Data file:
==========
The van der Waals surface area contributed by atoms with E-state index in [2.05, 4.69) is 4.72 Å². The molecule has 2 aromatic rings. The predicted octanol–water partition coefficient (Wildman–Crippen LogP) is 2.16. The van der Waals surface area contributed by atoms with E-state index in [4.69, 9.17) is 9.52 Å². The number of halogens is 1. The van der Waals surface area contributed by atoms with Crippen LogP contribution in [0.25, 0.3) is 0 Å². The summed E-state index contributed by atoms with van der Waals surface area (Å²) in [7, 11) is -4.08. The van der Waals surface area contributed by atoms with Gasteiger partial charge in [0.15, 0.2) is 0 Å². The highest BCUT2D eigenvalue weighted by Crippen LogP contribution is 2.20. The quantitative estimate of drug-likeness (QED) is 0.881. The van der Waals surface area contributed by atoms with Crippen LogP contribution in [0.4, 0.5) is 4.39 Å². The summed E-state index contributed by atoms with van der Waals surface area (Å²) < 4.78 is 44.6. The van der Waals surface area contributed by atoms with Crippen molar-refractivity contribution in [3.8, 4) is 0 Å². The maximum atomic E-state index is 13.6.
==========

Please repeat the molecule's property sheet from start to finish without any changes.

The van der Waals surface area contributed by atoms with E-state index in [2.05, 4.69) is 4.72 Å². The molecule has 2 aromatic rings. The predicted octanol–water partition coefficient (Wildman–Crippen LogP) is 2.16. The van der Waals surface area contributed by atoms with E-state index in [4.69, 9.17) is 9.52 Å². The number of halogens is 1. The van der Waals surface area contributed by atoms with Crippen LogP contribution in [0.25, 0.3) is 0 Å². The summed E-state index contributed by atoms with van der Waals surface area (Å²) in [7, 11) is -4.08. The van der Waals surface area contributed by atoms with Gasteiger partial charge in [0.15, 0.2) is 0 Å². The highest BCUT2D eigenvalue weighted by Crippen LogP contribution is 2.20. The quantitative estimate of drug-likeness (QED) is 0.881. The van der Waals surface area contributed by atoms with Crippen LogP contribution in [0.4, 0.5) is 4.39 Å². The summed E-state index contributed by atoms with van der Waals surface area (Å²) < 4.78 is 44.6. The van der Waals surface area contributed by atoms with Crippen molar-refractivity contribution in [3.8, 4) is 0 Å². The maximum atomic E-state index is 13.6.